Taiwan's September earthquake made last year one of Morris Chang's toughest since he started Taiwan Semiconductor Manufacturing Co. in 1986. As the world's biggest contract manufacturer for computer chips, its ability to deliver is vital to Taiwan's high-tech reputation. "Taiwan's credibility was at stake," says the avuncular, pipe-smoking 68-year-old.
It passed with flying colors. Within an hour of the quake, which struck about 2 a.m., TSMC engineers raced to the company's two plants to survey damage and start cleanup. Chang was soon on the phone to Taiwan's Premier, seeking help in getting the power back on. Production fully resumed after only 10 days, and TSMC won kudos from customers for quickly getting lines up again. Net profits this year are forecast at $2 billion on $5 billion in sales, more than double last year.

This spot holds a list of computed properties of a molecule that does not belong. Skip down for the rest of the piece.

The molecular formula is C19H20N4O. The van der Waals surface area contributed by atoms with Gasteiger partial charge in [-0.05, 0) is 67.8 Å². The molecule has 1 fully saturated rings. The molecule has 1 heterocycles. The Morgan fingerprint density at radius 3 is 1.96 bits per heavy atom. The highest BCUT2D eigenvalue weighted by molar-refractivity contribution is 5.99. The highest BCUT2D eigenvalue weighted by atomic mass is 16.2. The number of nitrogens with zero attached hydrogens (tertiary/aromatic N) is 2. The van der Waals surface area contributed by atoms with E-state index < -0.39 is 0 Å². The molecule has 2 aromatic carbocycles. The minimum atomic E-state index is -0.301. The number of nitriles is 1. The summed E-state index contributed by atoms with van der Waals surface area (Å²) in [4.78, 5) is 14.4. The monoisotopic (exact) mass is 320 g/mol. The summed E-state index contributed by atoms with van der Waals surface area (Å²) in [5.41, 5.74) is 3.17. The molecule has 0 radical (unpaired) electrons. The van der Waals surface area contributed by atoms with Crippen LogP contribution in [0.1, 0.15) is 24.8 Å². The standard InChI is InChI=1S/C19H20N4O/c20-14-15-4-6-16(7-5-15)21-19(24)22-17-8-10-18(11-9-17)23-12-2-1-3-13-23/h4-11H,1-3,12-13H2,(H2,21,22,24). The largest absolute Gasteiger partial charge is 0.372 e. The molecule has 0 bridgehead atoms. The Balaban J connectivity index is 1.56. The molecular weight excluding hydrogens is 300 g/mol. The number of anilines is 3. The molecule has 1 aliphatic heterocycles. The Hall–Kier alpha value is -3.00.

Chang, who jump-started Taiwan's chip industry in the '80s after returning from a successful career with Texas Instruments, is now advising the government on how to improve Taiwan's universities to produce better entrepreneurs His answer: the private sector.